• Users Online: 261
  • Print this page
  • Email this page

Table of Contents
Year : 2021  |  Volume : 26  |  Issue : 1  |  Page : 44-49

Implementation of a Free Maternal and Child Health Programme in a Nigerian State

1 Government House Enugu, Nnamdi Azikiwe University, Awka, Nigeria
2 Department of Community Medicine, College of Medicine, University of Nigeria, Enugu, Nigeria
3 Department of Physiology, Nnamdi Azikiwe University, Awka, Nigeria

Date of Submission05-Jul-2020
Date of Decision22-Aug-2020
Date of Acceptance14-Sep-2020
Date of Web Publication21-Oct-2020

Correspondence Address:
Arthur Idoko
Department of Community Medicine, College of Medicine, University of Nigeria, & Enugu State Agency for Control of AIDS (ENSACA), 3/41 Kingsway Road, GRA Enugu.
Login to access the Email id

Source of Support: None, Conflict of Interest: None

DOI: 10.4103/ijmh.IJMH_44_20

Rights and Permissions

Background: The Government of Enugu State as a policy response to reduce maternal and child mortality and morbidity in the state introduced the Free Maternal and Child Health (MCH) programme for all pregnant mothers and under-5-year-old clients in public health facilities across the state in 2007. Materials and Methods: Forty-three health facilities, 487 clients of the public health facilities, 43 health facility workers, and 8 directors of the State Ministry of Health and the State Hospitals Management Board were randomly selected through a multistage sampling technique involving stratified sampling techniques. Various instruments, namely pretested structured questionnaire, in-depth interview, and document review, were used to elicit data for the appraisal of the programme in terms of concept, policy and plan, implementation, management, and outcome. Data obtained were analyzed and variables tested for significance. Results: Our findings indicate that more than 60% of the clients are aware and utilize the free MCH programme. There was an overall reduction in maternal deaths, and an increase in the number of deliveries in public facilities since inception of the programme in the state. There was also a significant improvement in the MCH service uptake and high clients’ satisfaction. Major setback was inadequate supportive supervision. Conclusion: There is a huge need for increased awareness creation regarding the programme to enhance utilization, especially in the rural areas. Comprehensive baseline data of the health indices of the affected population are paramount to any future comprehensive programme assessment and are hence recommended.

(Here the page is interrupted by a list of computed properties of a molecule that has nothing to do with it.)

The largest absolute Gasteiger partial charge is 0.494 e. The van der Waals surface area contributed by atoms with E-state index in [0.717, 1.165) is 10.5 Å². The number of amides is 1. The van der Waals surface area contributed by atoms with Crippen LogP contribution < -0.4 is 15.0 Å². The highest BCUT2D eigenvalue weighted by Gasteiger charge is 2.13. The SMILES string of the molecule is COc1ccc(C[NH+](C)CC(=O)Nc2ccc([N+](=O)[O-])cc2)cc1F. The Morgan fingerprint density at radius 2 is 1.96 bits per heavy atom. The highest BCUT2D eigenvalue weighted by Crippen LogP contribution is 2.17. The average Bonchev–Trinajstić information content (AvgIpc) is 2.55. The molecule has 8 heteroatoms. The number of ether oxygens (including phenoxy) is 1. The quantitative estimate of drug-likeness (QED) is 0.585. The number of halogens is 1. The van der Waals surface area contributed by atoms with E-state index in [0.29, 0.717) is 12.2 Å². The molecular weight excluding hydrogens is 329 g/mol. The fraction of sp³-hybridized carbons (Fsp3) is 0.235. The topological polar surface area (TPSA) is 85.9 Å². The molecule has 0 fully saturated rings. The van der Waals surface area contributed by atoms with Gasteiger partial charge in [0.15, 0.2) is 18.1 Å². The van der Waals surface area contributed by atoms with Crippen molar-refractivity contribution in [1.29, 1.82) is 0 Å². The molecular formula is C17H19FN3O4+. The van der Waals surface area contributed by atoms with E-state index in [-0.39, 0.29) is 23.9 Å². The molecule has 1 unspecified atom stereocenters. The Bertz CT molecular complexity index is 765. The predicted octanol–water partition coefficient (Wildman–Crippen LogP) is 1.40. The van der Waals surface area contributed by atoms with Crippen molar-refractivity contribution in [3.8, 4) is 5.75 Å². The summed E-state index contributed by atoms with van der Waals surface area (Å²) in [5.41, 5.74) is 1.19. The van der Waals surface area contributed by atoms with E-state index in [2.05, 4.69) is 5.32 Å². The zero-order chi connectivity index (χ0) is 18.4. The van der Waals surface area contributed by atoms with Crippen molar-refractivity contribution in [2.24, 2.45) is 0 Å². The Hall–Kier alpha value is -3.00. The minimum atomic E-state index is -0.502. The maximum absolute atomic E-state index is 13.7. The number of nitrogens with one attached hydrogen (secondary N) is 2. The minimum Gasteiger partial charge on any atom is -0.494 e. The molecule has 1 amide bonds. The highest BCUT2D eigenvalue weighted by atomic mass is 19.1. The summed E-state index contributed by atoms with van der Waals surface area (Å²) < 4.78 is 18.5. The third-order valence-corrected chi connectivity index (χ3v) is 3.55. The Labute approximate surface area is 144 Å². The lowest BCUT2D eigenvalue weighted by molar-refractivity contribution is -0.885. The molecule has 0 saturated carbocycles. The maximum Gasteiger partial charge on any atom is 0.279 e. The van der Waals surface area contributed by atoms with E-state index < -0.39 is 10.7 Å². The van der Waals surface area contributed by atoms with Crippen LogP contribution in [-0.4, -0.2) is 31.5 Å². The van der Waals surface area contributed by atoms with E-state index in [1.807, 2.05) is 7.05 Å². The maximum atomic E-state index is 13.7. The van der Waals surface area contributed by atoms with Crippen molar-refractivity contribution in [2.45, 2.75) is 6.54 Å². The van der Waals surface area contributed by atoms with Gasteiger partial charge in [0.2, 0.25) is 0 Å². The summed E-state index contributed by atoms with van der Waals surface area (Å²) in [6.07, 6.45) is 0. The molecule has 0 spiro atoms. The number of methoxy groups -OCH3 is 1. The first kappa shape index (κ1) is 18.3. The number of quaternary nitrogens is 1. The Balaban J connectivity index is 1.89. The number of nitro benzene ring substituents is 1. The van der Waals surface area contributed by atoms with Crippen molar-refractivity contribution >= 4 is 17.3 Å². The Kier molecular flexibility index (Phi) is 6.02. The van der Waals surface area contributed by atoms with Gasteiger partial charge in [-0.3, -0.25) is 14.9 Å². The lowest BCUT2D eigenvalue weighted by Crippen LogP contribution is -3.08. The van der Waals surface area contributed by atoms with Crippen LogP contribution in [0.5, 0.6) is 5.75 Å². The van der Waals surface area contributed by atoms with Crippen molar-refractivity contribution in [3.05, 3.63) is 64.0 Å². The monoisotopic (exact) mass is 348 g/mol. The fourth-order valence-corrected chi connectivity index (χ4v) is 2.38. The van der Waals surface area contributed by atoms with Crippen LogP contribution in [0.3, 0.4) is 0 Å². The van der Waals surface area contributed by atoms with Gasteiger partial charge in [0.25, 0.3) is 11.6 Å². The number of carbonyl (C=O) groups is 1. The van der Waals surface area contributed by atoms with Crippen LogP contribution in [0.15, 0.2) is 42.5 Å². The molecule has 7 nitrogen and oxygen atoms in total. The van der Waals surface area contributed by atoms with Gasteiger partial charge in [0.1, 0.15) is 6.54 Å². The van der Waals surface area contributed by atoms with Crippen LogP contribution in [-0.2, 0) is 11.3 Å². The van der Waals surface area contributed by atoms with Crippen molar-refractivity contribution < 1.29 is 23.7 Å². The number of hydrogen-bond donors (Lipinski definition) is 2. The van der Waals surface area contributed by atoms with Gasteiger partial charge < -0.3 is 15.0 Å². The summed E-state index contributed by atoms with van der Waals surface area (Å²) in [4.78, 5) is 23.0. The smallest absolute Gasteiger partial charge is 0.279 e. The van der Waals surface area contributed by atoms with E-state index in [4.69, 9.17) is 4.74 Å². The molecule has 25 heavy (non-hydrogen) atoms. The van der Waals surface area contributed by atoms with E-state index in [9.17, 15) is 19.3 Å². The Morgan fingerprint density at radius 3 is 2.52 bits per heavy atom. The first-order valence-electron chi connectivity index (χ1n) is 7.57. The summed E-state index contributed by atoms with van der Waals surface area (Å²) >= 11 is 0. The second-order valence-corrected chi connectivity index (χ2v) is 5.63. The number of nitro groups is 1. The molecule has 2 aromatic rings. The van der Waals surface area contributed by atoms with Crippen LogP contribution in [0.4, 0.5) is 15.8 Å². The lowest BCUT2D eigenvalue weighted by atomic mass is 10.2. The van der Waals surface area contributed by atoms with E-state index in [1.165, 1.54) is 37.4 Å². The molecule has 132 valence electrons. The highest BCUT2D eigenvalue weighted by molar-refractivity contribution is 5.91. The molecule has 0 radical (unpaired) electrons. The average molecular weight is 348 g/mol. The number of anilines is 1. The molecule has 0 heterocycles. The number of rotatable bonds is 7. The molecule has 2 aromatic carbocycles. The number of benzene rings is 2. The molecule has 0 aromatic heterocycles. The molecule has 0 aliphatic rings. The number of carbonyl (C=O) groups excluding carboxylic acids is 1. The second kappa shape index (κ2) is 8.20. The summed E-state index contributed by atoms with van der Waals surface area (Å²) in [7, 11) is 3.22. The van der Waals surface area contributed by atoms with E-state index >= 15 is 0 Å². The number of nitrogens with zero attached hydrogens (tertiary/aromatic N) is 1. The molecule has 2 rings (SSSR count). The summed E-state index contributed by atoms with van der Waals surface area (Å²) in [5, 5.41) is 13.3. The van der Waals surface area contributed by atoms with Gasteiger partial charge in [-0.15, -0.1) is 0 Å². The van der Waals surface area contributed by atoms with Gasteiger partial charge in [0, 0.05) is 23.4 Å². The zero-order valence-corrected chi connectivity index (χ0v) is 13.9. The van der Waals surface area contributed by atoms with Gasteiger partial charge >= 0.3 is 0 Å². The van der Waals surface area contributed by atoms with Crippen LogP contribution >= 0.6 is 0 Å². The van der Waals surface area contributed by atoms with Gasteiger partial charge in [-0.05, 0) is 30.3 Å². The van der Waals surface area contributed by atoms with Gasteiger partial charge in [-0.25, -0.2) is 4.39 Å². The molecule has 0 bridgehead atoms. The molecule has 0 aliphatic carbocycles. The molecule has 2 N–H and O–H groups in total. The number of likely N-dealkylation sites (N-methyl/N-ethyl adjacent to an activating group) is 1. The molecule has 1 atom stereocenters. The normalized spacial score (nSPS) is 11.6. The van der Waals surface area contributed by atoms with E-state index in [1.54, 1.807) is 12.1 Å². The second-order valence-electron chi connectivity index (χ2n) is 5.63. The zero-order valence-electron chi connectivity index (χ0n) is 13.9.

Keywords: Child, Enugu state, free, healthcare, maternal, programme

How to cite this article:
Uzor F, Idoko A, Nwobodo E. Implementation of a Free Maternal and Child Health Programme in a Nigerian State. Int J Med Health Dev 2021;26:44-9

How to cite this URL:
Uzor F, Idoko A, Nwobodo E. Implementation of a Free Maternal and Child Health Programme in a Nigerian State. Int J Med Health Dev [serial online] 2021 [cited 2021 Jan 20];26:44-9. Available from: https://www.ijmhdev.com/text.asp?2021/26/1/44/298786

  Introduction Top

The past 15 years witnessed major declines in child and maternal mortality and progress in the fight against human immunodeficiency virus, tuberculosis (TB), and malaria in developing countries following the Millennium Development Goals programme.[1] The follow-up Sustainable Development Goals have also come with its own component of maternal and child healthcare providing good prospects for healthcare delivery in the developing world.

Maternal mortality rate in Nigeria was put at 814 per 100,000 live births in 2015 with a wide variation across the different regions of the country (165 in south west to 1549 in north east). The north east region in essence contributes 75% of the deaths.[2]